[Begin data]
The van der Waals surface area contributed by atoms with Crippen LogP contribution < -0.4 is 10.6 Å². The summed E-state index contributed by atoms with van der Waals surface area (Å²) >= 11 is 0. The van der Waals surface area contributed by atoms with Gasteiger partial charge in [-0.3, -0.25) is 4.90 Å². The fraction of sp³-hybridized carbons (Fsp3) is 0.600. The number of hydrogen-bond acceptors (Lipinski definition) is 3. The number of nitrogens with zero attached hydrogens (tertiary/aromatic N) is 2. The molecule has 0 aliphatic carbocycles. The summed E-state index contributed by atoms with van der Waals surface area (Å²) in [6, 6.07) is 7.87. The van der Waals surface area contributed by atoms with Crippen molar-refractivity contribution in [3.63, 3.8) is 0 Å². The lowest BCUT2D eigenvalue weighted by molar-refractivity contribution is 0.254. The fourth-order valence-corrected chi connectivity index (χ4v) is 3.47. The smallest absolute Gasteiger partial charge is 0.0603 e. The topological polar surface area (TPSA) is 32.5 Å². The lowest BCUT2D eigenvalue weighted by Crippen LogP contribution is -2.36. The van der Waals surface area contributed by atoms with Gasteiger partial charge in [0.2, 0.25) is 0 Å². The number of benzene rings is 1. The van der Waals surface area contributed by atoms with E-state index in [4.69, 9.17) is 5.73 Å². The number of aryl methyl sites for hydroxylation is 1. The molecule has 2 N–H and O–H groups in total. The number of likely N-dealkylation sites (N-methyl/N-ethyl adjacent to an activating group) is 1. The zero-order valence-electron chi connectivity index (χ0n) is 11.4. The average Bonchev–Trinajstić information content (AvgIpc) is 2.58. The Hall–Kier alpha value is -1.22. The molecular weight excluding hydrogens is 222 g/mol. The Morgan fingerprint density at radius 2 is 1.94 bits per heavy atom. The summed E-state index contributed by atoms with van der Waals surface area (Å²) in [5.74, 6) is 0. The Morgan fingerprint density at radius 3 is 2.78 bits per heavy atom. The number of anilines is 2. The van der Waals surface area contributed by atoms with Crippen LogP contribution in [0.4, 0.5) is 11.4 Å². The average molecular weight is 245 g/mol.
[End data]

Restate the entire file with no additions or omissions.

The van der Waals surface area contributed by atoms with Crippen LogP contribution < -0.4 is 10.6 Å². The summed E-state index contributed by atoms with van der Waals surface area (Å²) >= 11 is 0. The van der Waals surface area contributed by atoms with Gasteiger partial charge in [-0.3, -0.25) is 4.90 Å². The fraction of sp³-hybridized carbons (Fsp3) is 0.600. The number of hydrogen-bond acceptors (Lipinski definition) is 3. The number of nitrogens with zero attached hydrogens (tertiary/aromatic N) is 2. The molecule has 0 aliphatic carbocycles. The summed E-state index contributed by atoms with van der Waals surface area (Å²) in [6, 6.07) is 7.87. The van der Waals surface area contributed by atoms with Crippen molar-refractivity contribution in [3.63, 3.8) is 0 Å². The lowest BCUT2D eigenvalue weighted by molar-refractivity contribution is 0.254. The fourth-order valence-corrected chi connectivity index (χ4v) is 3.47. The smallest absolute Gasteiger partial charge is 0.0603 e. The topological polar surface area (TPSA) is 32.5 Å². The lowest BCUT2D eigenvalue weighted by Crippen LogP contribution is -2.36. The van der Waals surface area contributed by atoms with Gasteiger partial charge in [0.2, 0.25) is 0 Å². The number of benzene rings is 1. The van der Waals surface area contributed by atoms with E-state index in [4.69, 9.17) is 5.73 Å². The number of aryl methyl sites for hydroxylation is 1. The molecule has 2 N–H and O–H groups in total. The number of likely N-dealkylation sites (N-methyl/N-ethyl adjacent to an activating group) is 1. The zero-order valence-electron chi connectivity index (χ0n) is 11.4. The average Bonchev–Trinajstić information content (AvgIpc) is 2.58. The Hall–Kier alpha value is -1.22. The molecular weight excluding hydrogens is 222 g/mol. The Morgan fingerprint density at radius 2 is 1.94 bits per heavy atom. The summed E-state index contributed by atoms with van der Waals surface area (Å²) in [5.74, 6) is 0. The Morgan fingerprint density at radius 3 is 2.78 bits per heavy atom. The number of anilines is 2. The van der Waals surface area contributed by atoms with Crippen LogP contribution in [0.4, 0.5) is 11.4 Å². The average molecular weight is 245 g/mol.